One thing I was really surprised by was that on day one we walked away knowing how to play a song on the harmonium! I chose to just focus on playing the harmonium the first day, and let the other 45 people do the chanting for me. Jai mentioned that learning an instrument was like learning a new language. Be patient, it takes time and practice, was my mantra for the week.
Learning to play the harmonium while still keeping rhythm, keeping up and then on top of it all singing was very challenging to me. It had been a long time since I have learned something completely new like this and music is truly like a foreign language to me. But the rewards have been so amazing, slowly but surely I am starting to be able to remember songs, rhythms, melodies. It truly is a discipline.
We also learned how to play the tablas from Daniel, an award winning tabla drummer and graduate of the Ali Akbar College of Music who for more than two decades has been on the front lines of the international Kirtan chanting movement as a singing tabla drummer to many of today’s top Kirtan singers. He taught us about the tablas and rhythm and held such beautiful space for all of us when we each performed our own Kirtan.
Prajna, a vocalist, composer and yogini, taught us voice exercises and instructed us how to warm up our voice and keep it healthy. Her work is truly an expression of her love and devotion to God/Goddess/Spirit and community. She taught us not only harmonium skills but also how to use our voice.
Nubia was pure love. A brazilian born yogini, she has been devoting herself to teaching yoga, in its many different aspects, for the past 27 years. She taught us about the gods and goddesses and was like the camp mom—always making sure everyone was doing well and continually giving the most amazing hugs. She even brought us a beautiful and delicious lunch one day.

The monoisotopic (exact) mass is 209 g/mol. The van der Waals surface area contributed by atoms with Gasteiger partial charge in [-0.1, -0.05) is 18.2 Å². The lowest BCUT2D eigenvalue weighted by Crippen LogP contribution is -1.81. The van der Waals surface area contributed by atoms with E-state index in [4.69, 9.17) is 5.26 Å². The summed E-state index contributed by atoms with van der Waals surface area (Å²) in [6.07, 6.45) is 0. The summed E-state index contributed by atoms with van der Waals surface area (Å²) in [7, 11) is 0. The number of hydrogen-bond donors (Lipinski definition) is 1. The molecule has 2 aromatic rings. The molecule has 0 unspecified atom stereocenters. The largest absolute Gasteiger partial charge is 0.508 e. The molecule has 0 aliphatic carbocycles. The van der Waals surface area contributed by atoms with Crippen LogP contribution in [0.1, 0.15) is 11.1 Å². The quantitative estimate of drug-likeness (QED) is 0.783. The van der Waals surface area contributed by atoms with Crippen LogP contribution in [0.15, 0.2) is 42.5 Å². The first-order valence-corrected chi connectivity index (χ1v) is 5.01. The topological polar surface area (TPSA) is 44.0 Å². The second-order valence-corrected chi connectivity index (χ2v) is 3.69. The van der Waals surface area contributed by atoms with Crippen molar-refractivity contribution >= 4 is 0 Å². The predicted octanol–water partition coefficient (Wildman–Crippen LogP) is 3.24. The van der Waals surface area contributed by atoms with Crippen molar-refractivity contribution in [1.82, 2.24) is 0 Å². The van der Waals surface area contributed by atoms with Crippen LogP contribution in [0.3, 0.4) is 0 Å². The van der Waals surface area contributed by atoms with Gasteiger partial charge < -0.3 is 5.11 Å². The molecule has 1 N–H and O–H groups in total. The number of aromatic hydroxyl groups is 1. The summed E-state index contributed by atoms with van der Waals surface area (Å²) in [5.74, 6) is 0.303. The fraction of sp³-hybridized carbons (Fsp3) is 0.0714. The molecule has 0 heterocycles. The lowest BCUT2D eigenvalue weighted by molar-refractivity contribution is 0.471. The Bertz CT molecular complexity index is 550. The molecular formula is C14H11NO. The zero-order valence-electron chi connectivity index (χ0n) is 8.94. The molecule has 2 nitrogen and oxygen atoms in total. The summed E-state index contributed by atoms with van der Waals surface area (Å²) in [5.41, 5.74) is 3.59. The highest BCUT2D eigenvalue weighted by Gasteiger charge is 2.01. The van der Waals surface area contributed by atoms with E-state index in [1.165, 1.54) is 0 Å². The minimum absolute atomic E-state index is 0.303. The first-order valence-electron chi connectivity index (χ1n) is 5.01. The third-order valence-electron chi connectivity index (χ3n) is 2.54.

Lessons in Love, Devotion and Passion
I think the most powerful part of the experience was the day where each one of us got up and led our own Kirtan. It was optional and I am pretty sure almost every single person got up in the front of the room and led a short Kirtan. Everyone sang from their hearts, and even though many were absolutely terrified to get up in front of everyone, it did not matter. Every single person sang from their heart and I was touched by each person. As Jai said to us, “Our job is to share our love and kindness,” and I truly felt that from each and every person’s performance.
In leading a Kirtan, the best advice we got is that we need to be fully present the entire time. It is not about us, it is about that connection to the divine. And because mantra is an exact science it is very important to pronounce the mantras correctly.
We were all asked to bring something to the altar for the week at Kirtan Camp. I brought a small Saraswati that I bought in India. I ended up putting it on my harmonium every time we played. Saraswati is the Goddess of knowledge, music, art, wisdom and learning. She is often referred to as the river of knowledge. I thought she would be perfect to bring along with me. Since being home, I still place her on my harmonium when I am practicing.
The retreat provided so many lessons in love, devotion and passion. There was a lot of frustration for me in the learning curve, but these other feelings far outweighed them. There is also something so beautiful about stretching the comfort zone in the name of devotion. We sang many different mantras to many different deities—everyone seems to have their favorite—but the cumulative effect is often life-changing. I left the retreat a different person.
I will leave you with my favorite quote from the week: “Do not overlook or ignore that music is something we have to bow to, it is about the prayer aspect. Take the music seriously.”
For more information on how you can join the next Kirtan Camp, visit jaiuttal.com.